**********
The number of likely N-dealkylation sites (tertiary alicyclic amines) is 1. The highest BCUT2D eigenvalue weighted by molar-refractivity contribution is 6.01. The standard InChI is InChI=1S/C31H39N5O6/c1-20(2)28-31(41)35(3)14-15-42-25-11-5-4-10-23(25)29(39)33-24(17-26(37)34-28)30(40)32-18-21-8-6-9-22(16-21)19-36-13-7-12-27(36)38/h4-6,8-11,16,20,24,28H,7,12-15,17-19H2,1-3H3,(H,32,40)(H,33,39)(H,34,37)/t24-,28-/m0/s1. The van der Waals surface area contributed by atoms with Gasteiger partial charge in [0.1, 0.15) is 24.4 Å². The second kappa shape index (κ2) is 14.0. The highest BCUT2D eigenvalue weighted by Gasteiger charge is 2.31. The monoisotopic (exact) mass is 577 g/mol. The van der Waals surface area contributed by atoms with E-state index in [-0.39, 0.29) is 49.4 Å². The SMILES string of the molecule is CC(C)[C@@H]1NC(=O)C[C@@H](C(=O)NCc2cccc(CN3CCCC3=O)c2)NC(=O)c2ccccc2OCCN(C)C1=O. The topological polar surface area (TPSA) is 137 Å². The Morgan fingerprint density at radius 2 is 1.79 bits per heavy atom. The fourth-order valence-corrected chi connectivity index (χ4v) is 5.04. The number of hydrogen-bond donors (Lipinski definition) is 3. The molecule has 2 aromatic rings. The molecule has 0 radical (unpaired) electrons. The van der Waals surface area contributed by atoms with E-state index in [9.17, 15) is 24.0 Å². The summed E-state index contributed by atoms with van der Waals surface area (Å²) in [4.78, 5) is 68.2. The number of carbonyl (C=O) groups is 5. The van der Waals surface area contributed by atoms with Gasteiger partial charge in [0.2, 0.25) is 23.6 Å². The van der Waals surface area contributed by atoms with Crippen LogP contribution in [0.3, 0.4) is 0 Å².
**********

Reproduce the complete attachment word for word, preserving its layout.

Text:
The number of likely N-dealkylation sites (tertiary alicyclic amines) is 1. The highest BCUT2D eigenvalue weighted by molar-refractivity contribution is 6.01. The standard InChI is InChI=1S/C31H39N5O6/c1-20(2)28-31(41)35(3)14-15-42-25-11-5-4-10-23(25)29(39)33-24(17-26(37)34-28)30(40)32-18-21-8-6-9-22(16-21)19-36-13-7-12-27(36)38/h4-6,8-11,16,20,24,28H,7,12-15,17-19H2,1-3H3,(H,32,40)(H,33,39)(H,34,37)/t24-,28-/m0/s1. The van der Waals surface area contributed by atoms with Gasteiger partial charge in [0.1, 0.15) is 24.4 Å². The second kappa shape index (κ2) is 14.0. The highest BCUT2D eigenvalue weighted by Gasteiger charge is 2.31. The monoisotopic (exact) mass is 577 g/mol. The van der Waals surface area contributed by atoms with E-state index in [-0.39, 0.29) is 49.4 Å². The SMILES string of the molecule is CC(C)[C@@H]1NC(=O)C[C@@H](C(=O)NCc2cccc(CN3CCCC3=O)c2)NC(=O)c2ccccc2OCCN(C)C1=O. The topological polar surface area (TPSA) is 137 Å². The Morgan fingerprint density at radius 2 is 1.79 bits per heavy atom. The fourth-order valence-corrected chi connectivity index (χ4v) is 5.04. The number of hydrogen-bond donors (Lipinski definition) is 3. The molecule has 2 aromatic rings. The molecule has 0 radical (unpaired) electrons. The van der Waals surface area contributed by atoms with E-state index in [9.17, 15) is 24.0 Å². The summed E-state index contributed by atoms with van der Waals surface area (Å²) in [4.78, 5) is 68.2. The number of carbonyl (C=O) groups is 5. The van der Waals surface area contributed by atoms with Gasteiger partial charge in [0.2, 0.25) is 23.6 Å². The van der Waals surface area contributed by atoms with Crippen LogP contribution in [0.3, 0.4) is 0 Å².